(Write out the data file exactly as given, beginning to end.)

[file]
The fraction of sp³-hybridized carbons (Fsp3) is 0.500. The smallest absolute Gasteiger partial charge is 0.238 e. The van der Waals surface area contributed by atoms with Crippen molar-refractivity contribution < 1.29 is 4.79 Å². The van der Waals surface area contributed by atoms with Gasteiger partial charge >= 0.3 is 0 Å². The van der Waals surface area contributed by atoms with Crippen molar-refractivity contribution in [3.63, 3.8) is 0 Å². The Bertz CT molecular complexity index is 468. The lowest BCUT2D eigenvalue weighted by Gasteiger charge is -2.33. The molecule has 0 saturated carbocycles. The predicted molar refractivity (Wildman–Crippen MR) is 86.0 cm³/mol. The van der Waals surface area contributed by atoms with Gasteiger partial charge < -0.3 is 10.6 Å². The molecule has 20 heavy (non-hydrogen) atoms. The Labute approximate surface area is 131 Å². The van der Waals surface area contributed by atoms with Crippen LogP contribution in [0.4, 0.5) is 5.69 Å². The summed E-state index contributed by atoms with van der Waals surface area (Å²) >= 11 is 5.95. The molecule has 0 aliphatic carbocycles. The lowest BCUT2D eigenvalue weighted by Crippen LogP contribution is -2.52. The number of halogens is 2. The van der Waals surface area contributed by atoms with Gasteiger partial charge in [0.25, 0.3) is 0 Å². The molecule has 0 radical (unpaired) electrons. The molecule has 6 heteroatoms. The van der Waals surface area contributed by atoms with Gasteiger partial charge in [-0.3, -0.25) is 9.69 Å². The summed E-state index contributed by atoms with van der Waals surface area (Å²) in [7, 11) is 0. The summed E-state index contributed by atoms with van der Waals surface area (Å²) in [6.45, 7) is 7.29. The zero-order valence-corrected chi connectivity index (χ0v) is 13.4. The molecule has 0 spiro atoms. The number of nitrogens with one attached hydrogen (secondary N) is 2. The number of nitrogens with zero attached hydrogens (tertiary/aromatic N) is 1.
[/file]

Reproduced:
The fraction of sp³-hybridized carbons (Fsp3) is 0.500. The smallest absolute Gasteiger partial charge is 0.238 e. The van der Waals surface area contributed by atoms with Crippen molar-refractivity contribution < 1.29 is 4.79 Å². The van der Waals surface area contributed by atoms with Gasteiger partial charge >= 0.3 is 0 Å². The van der Waals surface area contributed by atoms with Crippen molar-refractivity contribution in [3.63, 3.8) is 0 Å². The Bertz CT molecular complexity index is 468. The lowest BCUT2D eigenvalue weighted by Gasteiger charge is -2.33. The molecule has 0 saturated carbocycles. The predicted molar refractivity (Wildman–Crippen MR) is 86.0 cm³/mol. The van der Waals surface area contributed by atoms with Gasteiger partial charge < -0.3 is 10.6 Å². The molecule has 20 heavy (non-hydrogen) atoms. The Labute approximate surface area is 131 Å². The van der Waals surface area contributed by atoms with Crippen LogP contribution in [0.4, 0.5) is 5.69 Å². The summed E-state index contributed by atoms with van der Waals surface area (Å²) >= 11 is 5.95. The molecule has 0 aliphatic carbocycles. The lowest BCUT2D eigenvalue weighted by Crippen LogP contribution is -2.52. The number of halogens is 2. The van der Waals surface area contributed by atoms with Gasteiger partial charge in [0.25, 0.3) is 0 Å². The molecule has 0 radical (unpaired) electrons. The molecule has 6 heteroatoms. The van der Waals surface area contributed by atoms with Gasteiger partial charge in [-0.3, -0.25) is 9.69 Å². The summed E-state index contributed by atoms with van der Waals surface area (Å²) in [7, 11) is 0. The summed E-state index contributed by atoms with van der Waals surface area (Å²) in [6.45, 7) is 7.29. The zero-order valence-corrected chi connectivity index (χ0v) is 13.4. The molecule has 0 spiro atoms. The number of nitrogens with one attached hydrogen (secondary N) is 2. The number of nitrogens with zero attached hydrogens (tertiary/aromatic N) is 1.